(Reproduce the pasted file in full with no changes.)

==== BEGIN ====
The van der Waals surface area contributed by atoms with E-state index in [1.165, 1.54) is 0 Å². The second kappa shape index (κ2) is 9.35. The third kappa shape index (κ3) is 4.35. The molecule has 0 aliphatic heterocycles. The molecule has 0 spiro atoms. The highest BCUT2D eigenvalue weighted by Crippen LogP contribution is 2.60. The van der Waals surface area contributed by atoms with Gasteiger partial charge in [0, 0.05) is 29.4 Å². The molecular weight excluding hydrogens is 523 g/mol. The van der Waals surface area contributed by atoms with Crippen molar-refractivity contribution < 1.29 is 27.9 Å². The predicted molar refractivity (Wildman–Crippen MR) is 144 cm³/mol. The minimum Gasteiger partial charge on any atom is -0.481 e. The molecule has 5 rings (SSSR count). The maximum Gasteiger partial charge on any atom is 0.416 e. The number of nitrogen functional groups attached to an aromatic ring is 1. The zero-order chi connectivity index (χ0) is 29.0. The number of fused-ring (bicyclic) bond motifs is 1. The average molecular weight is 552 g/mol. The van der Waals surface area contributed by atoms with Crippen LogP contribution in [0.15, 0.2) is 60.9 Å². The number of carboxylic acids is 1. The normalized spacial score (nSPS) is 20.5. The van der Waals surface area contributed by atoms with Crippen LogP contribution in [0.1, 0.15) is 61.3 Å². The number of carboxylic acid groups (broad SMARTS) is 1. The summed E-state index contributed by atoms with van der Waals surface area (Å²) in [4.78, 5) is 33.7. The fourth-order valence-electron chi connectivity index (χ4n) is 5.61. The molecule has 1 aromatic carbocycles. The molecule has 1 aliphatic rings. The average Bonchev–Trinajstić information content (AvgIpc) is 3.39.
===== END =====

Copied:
The van der Waals surface area contributed by atoms with E-state index in [1.165, 1.54) is 0 Å². The second kappa shape index (κ2) is 9.35. The third kappa shape index (κ3) is 4.35. The molecule has 0 aliphatic heterocycles. The molecule has 0 spiro atoms. The highest BCUT2D eigenvalue weighted by Crippen LogP contribution is 2.60. The van der Waals surface area contributed by atoms with Gasteiger partial charge in [0, 0.05) is 29.4 Å². The molecular weight excluding hydrogens is 523 g/mol. The van der Waals surface area contributed by atoms with Crippen molar-refractivity contribution < 1.29 is 27.9 Å². The predicted molar refractivity (Wildman–Crippen MR) is 144 cm³/mol. The minimum Gasteiger partial charge on any atom is -0.481 e. The molecule has 5 rings (SSSR count). The maximum Gasteiger partial charge on any atom is 0.416 e. The number of nitrogen functional groups attached to an aromatic ring is 1. The zero-order chi connectivity index (χ0) is 29.0. The number of fused-ring (bicyclic) bond motifs is 1. The average molecular weight is 552 g/mol. The van der Waals surface area contributed by atoms with Crippen LogP contribution in [0.15, 0.2) is 60.9 Å². The number of carboxylic acids is 1. The normalized spacial score (nSPS) is 20.5. The van der Waals surface area contributed by atoms with Crippen LogP contribution in [0.1, 0.15) is 61.3 Å². The number of carboxylic acid groups (broad SMARTS) is 1. The summed E-state index contributed by atoms with van der Waals surface area (Å²) in [4.78, 5) is 33.7. The fourth-order valence-electron chi connectivity index (χ4n) is 5.61. The molecule has 1 aromatic carbocycles. The molecule has 1 aliphatic rings. The average Bonchev–Trinajstić information content (AvgIpc) is 3.39.